A fossil can be studied to determine what kind of organism it represents, how the organism lived, and how it was preserved.
However, by itself a fossil has little meaning unless it is placed within some context.
The science of geochronology is the prime tool used in the discipline of chronostratigraphy, which attempts to derive absolute age dates for all fossil assemblages and determine the geologic history of the Earth and extraterrestrial bodies.
By measuring the amount of radioactive decay of a radioactive isotope with a known half-life, geologists can establish the absolute age of the parent material.
Understanding the ages of related fossil species helps scientists piece together the evolutionary history of a group of organisms.
Despite seeming like a relatively stable place, the Earth's surface has changed dramatically over the past 4.6 billion years.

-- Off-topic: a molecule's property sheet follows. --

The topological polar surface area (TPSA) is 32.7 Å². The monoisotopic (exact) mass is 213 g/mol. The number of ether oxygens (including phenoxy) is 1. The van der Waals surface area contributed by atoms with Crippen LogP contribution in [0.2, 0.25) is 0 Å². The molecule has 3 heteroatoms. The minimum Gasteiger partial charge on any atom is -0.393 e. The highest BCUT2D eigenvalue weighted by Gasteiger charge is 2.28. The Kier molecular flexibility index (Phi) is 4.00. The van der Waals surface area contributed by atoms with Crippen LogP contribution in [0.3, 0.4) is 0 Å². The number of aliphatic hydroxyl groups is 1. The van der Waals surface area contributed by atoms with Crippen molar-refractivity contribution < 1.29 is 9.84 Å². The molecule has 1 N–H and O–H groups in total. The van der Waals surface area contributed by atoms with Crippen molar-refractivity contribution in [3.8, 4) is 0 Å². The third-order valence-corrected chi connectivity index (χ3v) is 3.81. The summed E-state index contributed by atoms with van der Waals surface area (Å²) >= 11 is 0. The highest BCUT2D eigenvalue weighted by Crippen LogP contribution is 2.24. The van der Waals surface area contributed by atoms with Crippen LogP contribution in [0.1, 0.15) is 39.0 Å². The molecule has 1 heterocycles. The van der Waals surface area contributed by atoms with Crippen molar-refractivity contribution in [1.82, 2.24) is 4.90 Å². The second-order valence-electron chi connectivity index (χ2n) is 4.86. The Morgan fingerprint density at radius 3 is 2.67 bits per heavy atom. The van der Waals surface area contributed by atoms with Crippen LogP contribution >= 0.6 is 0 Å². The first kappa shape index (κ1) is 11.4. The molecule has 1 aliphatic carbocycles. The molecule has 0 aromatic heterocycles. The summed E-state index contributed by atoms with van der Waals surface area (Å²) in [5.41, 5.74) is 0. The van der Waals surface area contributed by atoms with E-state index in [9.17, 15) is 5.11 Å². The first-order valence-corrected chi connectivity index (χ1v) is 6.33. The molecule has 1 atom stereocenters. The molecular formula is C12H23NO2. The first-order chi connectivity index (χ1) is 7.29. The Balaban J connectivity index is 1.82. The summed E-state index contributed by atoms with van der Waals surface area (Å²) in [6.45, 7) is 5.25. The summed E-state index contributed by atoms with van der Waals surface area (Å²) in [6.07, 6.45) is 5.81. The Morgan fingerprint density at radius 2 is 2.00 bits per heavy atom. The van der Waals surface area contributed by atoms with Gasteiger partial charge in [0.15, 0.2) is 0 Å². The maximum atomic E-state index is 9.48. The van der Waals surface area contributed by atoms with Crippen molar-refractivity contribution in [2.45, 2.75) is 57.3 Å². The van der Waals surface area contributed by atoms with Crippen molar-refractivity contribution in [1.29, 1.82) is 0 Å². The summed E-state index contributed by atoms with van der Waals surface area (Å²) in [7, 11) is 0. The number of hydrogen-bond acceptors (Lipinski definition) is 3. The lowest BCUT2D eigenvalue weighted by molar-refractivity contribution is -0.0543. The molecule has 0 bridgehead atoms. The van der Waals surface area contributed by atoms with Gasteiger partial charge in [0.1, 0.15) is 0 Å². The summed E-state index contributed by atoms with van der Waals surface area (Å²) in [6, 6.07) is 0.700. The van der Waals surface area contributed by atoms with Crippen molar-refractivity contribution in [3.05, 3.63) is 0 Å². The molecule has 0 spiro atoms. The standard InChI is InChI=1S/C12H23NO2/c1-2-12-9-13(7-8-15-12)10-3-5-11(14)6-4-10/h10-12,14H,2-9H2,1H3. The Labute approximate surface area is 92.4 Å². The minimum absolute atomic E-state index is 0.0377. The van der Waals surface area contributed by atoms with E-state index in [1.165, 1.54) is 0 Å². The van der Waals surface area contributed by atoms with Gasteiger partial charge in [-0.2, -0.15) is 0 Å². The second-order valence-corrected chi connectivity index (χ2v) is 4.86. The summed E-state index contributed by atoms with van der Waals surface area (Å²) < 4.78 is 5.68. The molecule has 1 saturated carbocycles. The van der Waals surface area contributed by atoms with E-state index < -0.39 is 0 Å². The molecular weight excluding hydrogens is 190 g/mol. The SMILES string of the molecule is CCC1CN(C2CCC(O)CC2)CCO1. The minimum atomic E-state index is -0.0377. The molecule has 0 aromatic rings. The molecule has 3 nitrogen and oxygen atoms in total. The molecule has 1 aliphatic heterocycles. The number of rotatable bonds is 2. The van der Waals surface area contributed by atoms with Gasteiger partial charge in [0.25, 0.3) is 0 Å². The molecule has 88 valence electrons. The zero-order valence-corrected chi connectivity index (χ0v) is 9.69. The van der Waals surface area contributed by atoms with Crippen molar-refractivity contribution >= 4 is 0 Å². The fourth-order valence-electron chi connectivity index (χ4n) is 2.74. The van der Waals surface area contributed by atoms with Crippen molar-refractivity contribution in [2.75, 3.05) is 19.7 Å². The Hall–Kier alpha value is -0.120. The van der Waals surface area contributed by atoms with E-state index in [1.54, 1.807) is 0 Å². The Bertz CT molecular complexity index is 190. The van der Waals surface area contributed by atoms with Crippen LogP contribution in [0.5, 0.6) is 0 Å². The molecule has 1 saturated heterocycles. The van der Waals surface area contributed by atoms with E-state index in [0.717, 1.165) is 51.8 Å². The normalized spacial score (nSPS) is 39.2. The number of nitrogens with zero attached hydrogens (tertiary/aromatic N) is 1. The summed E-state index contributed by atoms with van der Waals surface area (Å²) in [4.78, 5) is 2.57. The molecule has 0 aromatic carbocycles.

Mountains have been built and eroded, continents and oceans have moved great distances, and the Earth has fluctuated from being extremely cold and almost completely covered with ice to being very warm and ice-free.
A number of radioactive isotopes are used for this purpose, and depending on the rate of decay, are used for dating different geological periods.
More slowly decaying isotopes are useful for longer periods of time, but less accurate in absolute years.